Non-compliance with Europe’s General Data Protection Regulation (GDPR) comes with some very high penalties for companies that mishandle data from European Union (EU) members. Third parties can be a point of vulnerability.
That’s probably why a Demandbase survey released Tuesday morning shows that a staggering 80 percent of companies are concerned that their martech vendors might expose them to legal risks under GDPR.
The account-based management (ABM) platform and research firm Demand Metric asked 255 marketers around the world about their attitudes toward data privacy issues. The marketers were from mid- to large-size businesses in a diverse set of industries, and the research was completed one month after GDPR went into effect on May 25.
The report found that of those marketers that are aware of GDPR, only 32 percent say that their companies are fully GDPR-compliant. That’s a troublingly low percent for companies that have any European customers. The penalties for breach of GDPR can be up to €20 million, or 4 percent of a company’s annual revenue, whichever is higher.
Even though third-party vendors are considered data processors and are also bound by privacy rules under GDPR, companies that work with them carry equal liability for any compliance breach.
The report does show that marketers are aware of the importance of data security, with nearly 75 percent saying they will invest in technology to improve their approach to data privacy. But they may need training first, with 57 percent saying their top GDPR challenge is understanding the law, and only 37 percent saying they are facing technological barriers.
Fatima Khan, chief privacy officer at Demandbase, says it’s important for companies to take responsibility for thoroughly investigating potential third-party partners.
“Under the new law, it’s important for B2B marketing teams to implement the GDPR properly because it impacts how companies do business with each other”, Khan told me via email. “In addition to investing in compliance to ensure they have adequate rights to use personal data for marketing, marketers also need to vet their vendors to ensure they aren’t exposing themselves to risk through third-party data practices.”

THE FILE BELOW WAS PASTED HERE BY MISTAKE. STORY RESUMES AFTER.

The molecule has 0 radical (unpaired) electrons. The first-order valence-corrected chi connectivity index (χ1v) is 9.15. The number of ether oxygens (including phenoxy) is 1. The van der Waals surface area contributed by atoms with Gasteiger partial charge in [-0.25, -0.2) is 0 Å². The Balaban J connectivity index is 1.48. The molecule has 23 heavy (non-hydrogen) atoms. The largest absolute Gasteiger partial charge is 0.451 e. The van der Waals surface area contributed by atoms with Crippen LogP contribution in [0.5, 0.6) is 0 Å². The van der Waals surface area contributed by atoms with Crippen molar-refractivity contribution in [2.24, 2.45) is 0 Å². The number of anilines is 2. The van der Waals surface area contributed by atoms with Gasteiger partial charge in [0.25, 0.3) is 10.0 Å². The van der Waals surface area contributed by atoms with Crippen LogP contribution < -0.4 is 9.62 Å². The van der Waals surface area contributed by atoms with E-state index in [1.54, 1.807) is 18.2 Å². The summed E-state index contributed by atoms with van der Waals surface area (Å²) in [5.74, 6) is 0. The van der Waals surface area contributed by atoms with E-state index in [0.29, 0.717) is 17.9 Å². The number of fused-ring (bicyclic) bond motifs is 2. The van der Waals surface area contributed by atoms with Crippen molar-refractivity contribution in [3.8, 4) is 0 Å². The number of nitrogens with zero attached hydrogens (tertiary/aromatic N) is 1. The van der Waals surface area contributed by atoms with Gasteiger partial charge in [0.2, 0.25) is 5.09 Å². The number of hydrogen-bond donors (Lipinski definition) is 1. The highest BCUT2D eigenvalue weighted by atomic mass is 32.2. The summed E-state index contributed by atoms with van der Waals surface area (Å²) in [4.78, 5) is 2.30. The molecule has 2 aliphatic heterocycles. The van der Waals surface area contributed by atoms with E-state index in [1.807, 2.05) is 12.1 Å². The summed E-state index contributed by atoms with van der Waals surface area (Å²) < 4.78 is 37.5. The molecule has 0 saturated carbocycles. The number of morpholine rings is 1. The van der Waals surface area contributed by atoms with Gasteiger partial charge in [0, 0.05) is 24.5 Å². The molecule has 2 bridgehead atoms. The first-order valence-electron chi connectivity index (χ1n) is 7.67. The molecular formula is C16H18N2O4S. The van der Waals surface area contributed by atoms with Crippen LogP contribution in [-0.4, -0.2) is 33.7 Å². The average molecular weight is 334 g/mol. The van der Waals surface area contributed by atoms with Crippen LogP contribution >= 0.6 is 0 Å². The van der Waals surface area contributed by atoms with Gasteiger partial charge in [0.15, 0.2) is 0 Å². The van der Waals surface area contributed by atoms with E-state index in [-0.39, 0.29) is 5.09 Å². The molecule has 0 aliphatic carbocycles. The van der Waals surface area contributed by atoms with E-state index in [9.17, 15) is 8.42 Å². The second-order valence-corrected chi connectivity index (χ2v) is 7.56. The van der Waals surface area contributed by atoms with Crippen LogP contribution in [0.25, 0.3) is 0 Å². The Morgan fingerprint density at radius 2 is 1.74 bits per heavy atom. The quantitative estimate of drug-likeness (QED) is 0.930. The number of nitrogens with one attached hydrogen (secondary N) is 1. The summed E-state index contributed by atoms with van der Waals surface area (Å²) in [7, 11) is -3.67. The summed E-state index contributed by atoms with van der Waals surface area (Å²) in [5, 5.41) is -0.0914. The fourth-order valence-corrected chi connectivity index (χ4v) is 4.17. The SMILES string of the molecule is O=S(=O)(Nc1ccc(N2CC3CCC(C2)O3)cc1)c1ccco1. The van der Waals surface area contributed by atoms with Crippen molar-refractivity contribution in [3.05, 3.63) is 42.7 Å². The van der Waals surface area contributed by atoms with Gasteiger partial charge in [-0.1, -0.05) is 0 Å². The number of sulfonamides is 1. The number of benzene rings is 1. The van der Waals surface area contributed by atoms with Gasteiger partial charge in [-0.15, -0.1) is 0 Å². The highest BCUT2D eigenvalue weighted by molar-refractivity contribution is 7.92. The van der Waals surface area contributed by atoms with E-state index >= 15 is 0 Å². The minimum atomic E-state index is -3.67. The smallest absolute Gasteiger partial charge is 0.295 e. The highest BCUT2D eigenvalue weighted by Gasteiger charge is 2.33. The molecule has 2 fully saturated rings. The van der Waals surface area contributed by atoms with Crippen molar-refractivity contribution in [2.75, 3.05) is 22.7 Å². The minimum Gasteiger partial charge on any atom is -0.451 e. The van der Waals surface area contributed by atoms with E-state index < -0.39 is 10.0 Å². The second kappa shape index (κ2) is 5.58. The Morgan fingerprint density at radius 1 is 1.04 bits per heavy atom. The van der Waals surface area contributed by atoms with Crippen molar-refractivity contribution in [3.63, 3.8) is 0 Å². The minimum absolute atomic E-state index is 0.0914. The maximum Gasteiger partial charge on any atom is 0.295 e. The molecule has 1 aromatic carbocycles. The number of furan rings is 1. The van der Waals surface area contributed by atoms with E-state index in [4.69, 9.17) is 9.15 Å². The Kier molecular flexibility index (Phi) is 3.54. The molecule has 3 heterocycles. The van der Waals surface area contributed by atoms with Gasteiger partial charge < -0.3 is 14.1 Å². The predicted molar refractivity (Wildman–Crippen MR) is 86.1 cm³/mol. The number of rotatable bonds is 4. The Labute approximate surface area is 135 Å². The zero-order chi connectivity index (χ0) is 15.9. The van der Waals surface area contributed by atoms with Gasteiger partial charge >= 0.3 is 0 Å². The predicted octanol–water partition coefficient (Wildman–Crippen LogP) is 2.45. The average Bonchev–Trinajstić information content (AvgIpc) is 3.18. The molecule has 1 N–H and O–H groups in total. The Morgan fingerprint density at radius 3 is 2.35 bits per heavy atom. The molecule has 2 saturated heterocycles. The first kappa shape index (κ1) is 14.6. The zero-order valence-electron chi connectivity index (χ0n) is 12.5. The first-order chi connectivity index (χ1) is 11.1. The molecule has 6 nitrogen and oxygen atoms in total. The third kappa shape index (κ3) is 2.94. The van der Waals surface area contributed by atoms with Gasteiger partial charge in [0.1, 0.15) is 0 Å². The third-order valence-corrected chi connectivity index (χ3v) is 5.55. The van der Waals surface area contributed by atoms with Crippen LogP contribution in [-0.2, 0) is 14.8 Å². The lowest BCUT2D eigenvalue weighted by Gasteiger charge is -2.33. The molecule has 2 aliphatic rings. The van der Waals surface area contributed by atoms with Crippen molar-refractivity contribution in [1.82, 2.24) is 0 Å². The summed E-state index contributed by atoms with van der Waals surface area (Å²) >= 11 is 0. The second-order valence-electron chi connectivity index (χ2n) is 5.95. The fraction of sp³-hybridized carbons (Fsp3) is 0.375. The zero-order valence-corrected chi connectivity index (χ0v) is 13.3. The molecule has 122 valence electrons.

Email leads the way in gathering consent
Consent collection continues to be a top-of-mind issue for marketers, and most marketers (80 percent) use email to do it. But nearly that amount (70 percent) also use online forms. Slightly less than half (48 percent) use website notices and banners, which is actually surprising given how much we see it on the web. And while 30 percent of those surveyed said they were simply not refreshing consent they had already collected, respondents who did were split between those asking everyone in their database to reconsent (36 percent) and those taking a limited country-by-country approach (35 percent).
Even with this relatively small sample size, it’s heartening to see that despite up to 22 percent of companies saying they would not spend any money on GDPR compliance, a majority (60 percent), say that GDPR has spurred a change in their global approach to privacy. And a significant 86 percent said they value the protection of data from a significant to a moderate extent. More than 90 percent of respondents look at it as a matter of trust and “believe that ensuring data privacy will help their marketing team build trust with customers and also help their marketing team deliver a better customer experience”, according to the report.